Thursday, May 19, 2011

The silver lining to a filthy shopping cart

I caught my 17-month-old licking the shopping cart while we were at the grocery store last week. I used to laugh at those fabric shopping cart covers, but not anymore. Now I wish I had had one last week, because the very next day, her nose started running and she started coughing, and I remembered her licking that shopping cart and thought, "Oh, no, here goes."

Sure enough, she got really sick. The night my husband and I were supposed to have a positively epic date night, she developed a fever and threw up. Date night was canceled. The next day, he and I both started to feel sick and my 3 year old started developing a cough and a runny nose. Like a butterfly flapping its wings in China, all it took was one baby licking a shopping cart to take down the whole family.

I try to look for the good in everything, because I've discovered that life is easier and a whole lot more enjoyable that way. So here are some of the things that you can enjoy about your children being sick with a cold, flu or other short-lived, minor illness:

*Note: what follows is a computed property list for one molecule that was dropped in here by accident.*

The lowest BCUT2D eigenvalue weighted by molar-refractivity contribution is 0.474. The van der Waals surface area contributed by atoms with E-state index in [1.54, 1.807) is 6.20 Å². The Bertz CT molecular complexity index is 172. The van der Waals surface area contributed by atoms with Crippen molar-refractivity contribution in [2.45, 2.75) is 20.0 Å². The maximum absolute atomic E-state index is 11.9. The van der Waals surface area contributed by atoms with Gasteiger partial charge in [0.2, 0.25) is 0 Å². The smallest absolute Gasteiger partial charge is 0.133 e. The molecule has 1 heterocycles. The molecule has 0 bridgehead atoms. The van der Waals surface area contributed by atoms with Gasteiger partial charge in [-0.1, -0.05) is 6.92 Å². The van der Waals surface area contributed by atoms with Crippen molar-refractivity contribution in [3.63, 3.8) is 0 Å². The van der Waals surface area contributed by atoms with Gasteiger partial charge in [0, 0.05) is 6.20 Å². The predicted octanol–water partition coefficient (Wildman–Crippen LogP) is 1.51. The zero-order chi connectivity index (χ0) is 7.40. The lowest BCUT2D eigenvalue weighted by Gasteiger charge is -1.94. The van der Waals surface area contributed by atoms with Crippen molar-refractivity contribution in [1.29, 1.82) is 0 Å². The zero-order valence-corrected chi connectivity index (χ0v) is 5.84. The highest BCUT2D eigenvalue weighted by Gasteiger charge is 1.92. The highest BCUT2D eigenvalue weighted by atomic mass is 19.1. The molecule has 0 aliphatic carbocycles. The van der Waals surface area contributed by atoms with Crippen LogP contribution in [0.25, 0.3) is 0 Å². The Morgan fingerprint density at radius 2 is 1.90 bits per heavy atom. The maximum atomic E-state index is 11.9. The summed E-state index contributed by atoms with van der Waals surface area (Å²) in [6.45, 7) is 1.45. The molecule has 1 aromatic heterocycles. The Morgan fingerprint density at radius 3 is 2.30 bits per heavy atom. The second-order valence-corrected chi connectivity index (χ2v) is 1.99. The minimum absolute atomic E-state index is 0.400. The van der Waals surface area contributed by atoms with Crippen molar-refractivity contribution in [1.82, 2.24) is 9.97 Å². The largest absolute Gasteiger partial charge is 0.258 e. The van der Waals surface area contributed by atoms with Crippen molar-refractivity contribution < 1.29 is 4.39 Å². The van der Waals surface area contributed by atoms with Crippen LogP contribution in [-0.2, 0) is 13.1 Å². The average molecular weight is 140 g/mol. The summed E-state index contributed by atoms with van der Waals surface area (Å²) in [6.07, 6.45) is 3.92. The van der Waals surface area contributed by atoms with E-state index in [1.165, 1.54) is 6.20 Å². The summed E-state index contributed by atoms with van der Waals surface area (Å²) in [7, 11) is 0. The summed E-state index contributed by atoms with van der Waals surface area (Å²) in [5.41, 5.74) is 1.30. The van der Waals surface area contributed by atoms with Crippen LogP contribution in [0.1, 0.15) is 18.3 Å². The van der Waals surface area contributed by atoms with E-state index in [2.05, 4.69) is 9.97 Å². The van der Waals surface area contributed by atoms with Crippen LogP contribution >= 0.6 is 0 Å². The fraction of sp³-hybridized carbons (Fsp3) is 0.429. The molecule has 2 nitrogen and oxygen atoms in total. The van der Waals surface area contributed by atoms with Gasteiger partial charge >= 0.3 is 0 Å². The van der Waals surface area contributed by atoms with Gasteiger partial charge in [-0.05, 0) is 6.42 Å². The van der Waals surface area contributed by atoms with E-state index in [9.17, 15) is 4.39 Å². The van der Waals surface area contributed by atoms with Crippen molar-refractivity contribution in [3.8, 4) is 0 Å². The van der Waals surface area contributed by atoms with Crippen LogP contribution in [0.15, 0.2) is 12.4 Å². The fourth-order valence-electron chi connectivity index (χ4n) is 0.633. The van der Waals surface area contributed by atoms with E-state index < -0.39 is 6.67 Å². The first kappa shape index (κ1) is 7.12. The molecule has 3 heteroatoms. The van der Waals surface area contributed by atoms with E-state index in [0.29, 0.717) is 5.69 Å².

1) More snuggling. They feel terrible and need affection and reassurance. They feel too crappy to be the constant, vibrating, perpetual motion machines that they usually are, so they can't get away from you as fast. They are more willing to sit on your lap and accept some hugs and kisses.

2) Longer naps. If both kids are sick, you can manage to have a day where they both nap together, so you can recharge for the next round of intense caregiving and do something fun for yourself. If you're sick, you can nap, too!

3) You are highly likely to catch what they have. This is bad, but what's good is the sympathy you'll get from your spouse. No way will you have to cook dinner tonight.

4) You can't really take your kids anywhere, so you're guaranteed a fairly low-key week. It's a great time to catch up on laundry and your favorite soap operas.

5) You get an opportunity for real nurturing and bonding. Attending to your sick, miserable child's every whim and giving her every creature comfort imaginable to help her feel better is something she'll remember. She'll learn that she can rely on you.

6) You get to feel immensely grateful that this is just a cold or just a flu and not anything more serious. Caring for a child (or two) that's sick with a flu for a couple of days is intense, exhausting and frightening. I can't imagine how terrifying it would be to care for a child who's sick with something worse.

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